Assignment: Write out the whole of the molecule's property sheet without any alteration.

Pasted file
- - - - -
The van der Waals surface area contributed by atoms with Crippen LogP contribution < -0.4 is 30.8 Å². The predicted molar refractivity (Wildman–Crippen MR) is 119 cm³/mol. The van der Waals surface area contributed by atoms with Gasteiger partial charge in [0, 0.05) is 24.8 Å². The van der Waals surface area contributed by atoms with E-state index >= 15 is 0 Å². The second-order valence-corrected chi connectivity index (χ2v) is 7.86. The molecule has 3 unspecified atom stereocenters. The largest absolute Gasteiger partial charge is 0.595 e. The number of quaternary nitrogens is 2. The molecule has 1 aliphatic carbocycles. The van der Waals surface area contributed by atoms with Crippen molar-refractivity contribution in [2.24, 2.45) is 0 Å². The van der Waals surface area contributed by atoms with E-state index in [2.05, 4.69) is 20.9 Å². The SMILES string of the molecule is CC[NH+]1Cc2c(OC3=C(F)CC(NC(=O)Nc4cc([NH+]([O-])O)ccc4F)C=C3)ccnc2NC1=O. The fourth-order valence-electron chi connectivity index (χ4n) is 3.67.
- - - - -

The van der Waals surface area contributed by atoms with Crippen LogP contribution < -0.4 is 30.8 Å². The predicted molar refractivity (Wildman–Crippen MR) is 119 cm³/mol. The van der Waals surface area contributed by atoms with Gasteiger partial charge in [0, 0.05) is 24.8 Å². The van der Waals surface area contributed by atoms with E-state index >= 15 is 0 Å². The second-order valence-corrected chi connectivity index (χ2v) is 7.86. The molecule has 3 unspecified atom stereocenters. The largest absolute Gasteiger partial charge is 0.595 e. The number of quaternary nitrogens is 2. The molecule has 1 aliphatic carbocycles. The van der Waals surface area contributed by atoms with Crippen molar-refractivity contribution in [2.24, 2.45) is 0 Å². The van der Waals surface area contributed by atoms with E-state index in [2.05, 4.69) is 20.9 Å². The SMILES string of the molecule is CC[NH+]1Cc2c(OC3=C(F)CC(NC(=O)Nc4cc([NH+]([O-])O)ccc4F)C=C3)ccnc2NC1=O. The fourth-order valence-electron chi connectivity index (χ4n) is 3.67.